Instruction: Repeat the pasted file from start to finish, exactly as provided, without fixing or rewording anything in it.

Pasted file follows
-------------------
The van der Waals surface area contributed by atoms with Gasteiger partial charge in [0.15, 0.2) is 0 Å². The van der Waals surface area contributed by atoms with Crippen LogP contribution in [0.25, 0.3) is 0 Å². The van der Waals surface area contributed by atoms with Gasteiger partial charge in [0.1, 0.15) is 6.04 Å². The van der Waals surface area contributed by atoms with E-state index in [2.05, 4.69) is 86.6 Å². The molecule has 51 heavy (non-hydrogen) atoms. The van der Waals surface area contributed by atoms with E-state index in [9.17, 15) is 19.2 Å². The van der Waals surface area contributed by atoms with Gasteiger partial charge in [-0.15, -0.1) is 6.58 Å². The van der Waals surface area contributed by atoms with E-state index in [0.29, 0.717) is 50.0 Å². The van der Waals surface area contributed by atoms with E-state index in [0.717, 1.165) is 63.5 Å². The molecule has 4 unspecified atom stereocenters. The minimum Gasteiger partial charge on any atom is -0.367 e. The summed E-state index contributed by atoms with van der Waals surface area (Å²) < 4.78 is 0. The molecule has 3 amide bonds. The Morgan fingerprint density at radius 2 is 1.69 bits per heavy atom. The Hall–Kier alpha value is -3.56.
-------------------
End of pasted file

The van der Waals surface area contributed by atoms with Gasteiger partial charge in [0.15, 0.2) is 0 Å². The van der Waals surface area contributed by atoms with Crippen LogP contribution in [0.25, 0.3) is 0 Å². The van der Waals surface area contributed by atoms with Gasteiger partial charge in [0.1, 0.15) is 6.04 Å². The van der Waals surface area contributed by atoms with E-state index in [2.05, 4.69) is 86.6 Å². The molecule has 51 heavy (non-hydrogen) atoms. The van der Waals surface area contributed by atoms with E-state index in [9.17, 15) is 19.2 Å². The van der Waals surface area contributed by atoms with Gasteiger partial charge in [-0.15, -0.1) is 6.58 Å². The van der Waals surface area contributed by atoms with E-state index in [0.29, 0.717) is 50.0 Å². The van der Waals surface area contributed by atoms with E-state index in [0.717, 1.165) is 63.5 Å². The molecule has 4 unspecified atom stereocenters. The minimum Gasteiger partial charge on any atom is -0.367 e. The summed E-state index contributed by atoms with van der Waals surface area (Å²) < 4.78 is 0. The molecule has 3 amide bonds. The Morgan fingerprint density at radius 2 is 1.69 bits per heavy atom. The Hall–Kier alpha value is -3.56.